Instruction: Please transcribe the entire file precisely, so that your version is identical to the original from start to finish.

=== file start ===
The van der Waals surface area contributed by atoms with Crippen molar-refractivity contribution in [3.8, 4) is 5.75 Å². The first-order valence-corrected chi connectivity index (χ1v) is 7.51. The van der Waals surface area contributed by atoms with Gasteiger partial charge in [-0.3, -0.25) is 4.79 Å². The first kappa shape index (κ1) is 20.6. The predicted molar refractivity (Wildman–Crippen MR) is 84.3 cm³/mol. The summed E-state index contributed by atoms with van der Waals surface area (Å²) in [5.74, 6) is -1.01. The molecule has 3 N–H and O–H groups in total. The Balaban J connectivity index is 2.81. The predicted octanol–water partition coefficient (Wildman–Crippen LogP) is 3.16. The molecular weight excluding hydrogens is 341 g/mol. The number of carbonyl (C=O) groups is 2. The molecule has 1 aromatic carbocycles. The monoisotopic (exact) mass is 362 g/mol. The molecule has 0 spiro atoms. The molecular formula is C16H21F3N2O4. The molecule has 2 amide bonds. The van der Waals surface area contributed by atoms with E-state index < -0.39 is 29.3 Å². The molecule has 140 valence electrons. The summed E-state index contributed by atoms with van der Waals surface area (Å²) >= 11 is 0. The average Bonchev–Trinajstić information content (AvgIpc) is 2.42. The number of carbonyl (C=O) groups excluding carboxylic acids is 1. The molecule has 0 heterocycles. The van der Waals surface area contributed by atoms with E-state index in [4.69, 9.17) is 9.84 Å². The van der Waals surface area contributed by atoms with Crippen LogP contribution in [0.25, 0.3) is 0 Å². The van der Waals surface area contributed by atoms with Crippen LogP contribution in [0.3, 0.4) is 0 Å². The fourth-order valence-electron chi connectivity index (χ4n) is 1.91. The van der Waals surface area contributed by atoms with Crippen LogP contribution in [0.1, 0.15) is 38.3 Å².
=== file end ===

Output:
The van der Waals surface area contributed by atoms with Crippen molar-refractivity contribution in [3.8, 4) is 5.75 Å². The first-order valence-corrected chi connectivity index (χ1v) is 7.51. The van der Waals surface area contributed by atoms with Gasteiger partial charge in [-0.3, -0.25) is 4.79 Å². The first kappa shape index (κ1) is 20.6. The predicted molar refractivity (Wildman–Crippen MR) is 84.3 cm³/mol. The summed E-state index contributed by atoms with van der Waals surface area (Å²) in [5.74, 6) is -1.01. The molecule has 3 N–H and O–H groups in total. The Balaban J connectivity index is 2.81. The predicted octanol–water partition coefficient (Wildman–Crippen LogP) is 3.16. The molecular weight excluding hydrogens is 341 g/mol. The number of carbonyl (C=O) groups is 2. The molecule has 1 aromatic carbocycles. The monoisotopic (exact) mass is 362 g/mol. The molecule has 0 spiro atoms. The molecular formula is C16H21F3N2O4. The molecule has 2 amide bonds. The van der Waals surface area contributed by atoms with E-state index < -0.39 is 29.3 Å². The molecule has 140 valence electrons. The summed E-state index contributed by atoms with van der Waals surface area (Å²) >= 11 is 0. The average Bonchev–Trinajstić information content (AvgIpc) is 2.42. The number of carbonyl (C=O) groups excluding carboxylic acids is 1. The molecule has 0 heterocycles. The van der Waals surface area contributed by atoms with E-state index in [4.69, 9.17) is 9.84 Å². The van der Waals surface area contributed by atoms with Crippen LogP contribution in [0.25, 0.3) is 0 Å². The van der Waals surface area contributed by atoms with Crippen LogP contribution in [0.3, 0.4) is 0 Å². The fourth-order valence-electron chi connectivity index (χ4n) is 1.91. The van der Waals surface area contributed by atoms with Crippen LogP contribution in [0.1, 0.15) is 38.3 Å².